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Argument: Charter schools have a poor return on investment

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Scott Elliott. "The case against charter schools in Dayton". Dayton Daily. November 12, 2005 - If charter schools are about free enterprise, markets and bringing business sense to the world of education, then I’ve got three words that the proponents should consider: return on investment.

Last year, Ohio spent $424 million on about 250 charter schools statewide. In Dayton alone, the cost was about $45 million on 33 charter schools. So what did we get for our money?

Statewide, 71 percent of charter schools were rated in “academic emergency,” the lowest rating category.

In Dayton, no charter schools were rated excellent or effective — the top two rating categories. Many Dayton charters, about 39 percent, got no rating for a variety of reasons, while another 40 percent were rated in academic emergency.

And this is part of a continuing pattern.

An annual analysis by the Dayton Daily News beginning in 1999 showed charters, collectively, have never outperformed the city’s public school system. And underperforming Dayton Public Schools is a challenge. During this time, the city school district fell to worst rated in the state — last out of 611 school districts!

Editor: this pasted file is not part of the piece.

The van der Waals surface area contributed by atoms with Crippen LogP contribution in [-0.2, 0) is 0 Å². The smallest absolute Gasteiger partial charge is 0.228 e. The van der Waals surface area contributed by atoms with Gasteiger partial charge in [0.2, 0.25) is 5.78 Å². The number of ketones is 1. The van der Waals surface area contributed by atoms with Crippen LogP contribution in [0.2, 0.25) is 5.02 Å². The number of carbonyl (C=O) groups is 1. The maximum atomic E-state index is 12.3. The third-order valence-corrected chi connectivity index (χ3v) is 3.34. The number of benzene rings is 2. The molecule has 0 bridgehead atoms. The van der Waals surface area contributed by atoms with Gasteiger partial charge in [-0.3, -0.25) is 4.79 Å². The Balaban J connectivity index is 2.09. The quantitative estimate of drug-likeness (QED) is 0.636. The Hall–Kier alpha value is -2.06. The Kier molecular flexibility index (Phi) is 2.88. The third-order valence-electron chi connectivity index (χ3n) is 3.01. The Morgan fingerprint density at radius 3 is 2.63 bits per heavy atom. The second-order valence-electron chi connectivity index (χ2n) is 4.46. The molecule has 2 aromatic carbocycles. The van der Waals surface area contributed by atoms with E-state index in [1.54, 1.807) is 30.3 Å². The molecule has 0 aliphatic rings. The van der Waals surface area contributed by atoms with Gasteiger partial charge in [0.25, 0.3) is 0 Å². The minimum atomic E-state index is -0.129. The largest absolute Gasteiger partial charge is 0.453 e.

Let’s look more closely at Dayton’s charter schools. There are 33 charter schools here. The district actually has fewer schools now — just 28. How do Dayton’s charters look? Well, there are a handful of very good ones. A few are very low performing. And most of them are in the middle with generally low end test performance compared the average Ohio school.

Funny, you know what that sounds like? It sounds a lot like the school district. The district also has a few very good schools, a few way down at the bottom and most in the middle, but comparatively low achieving.

So for $41 million what have we done in Dayton but simply spend a lot of money to replicate what we already had, with slightly worse test performance?

"Reining in Charter Schools". New York Times (Editorial). May 10, 2006 - "Edison's fortunes show that there is no cheap way to rescue failing schools and that the prospect of a swift turnaround and explosive educational progress was a mirage all along. The only way to improve public education is to provide every child with a bright, well-trained teacher and an orderly, well-run school. That tends to be labor-intensive -- and expensive -- and may never be profitable on the scale that the stock market requires."

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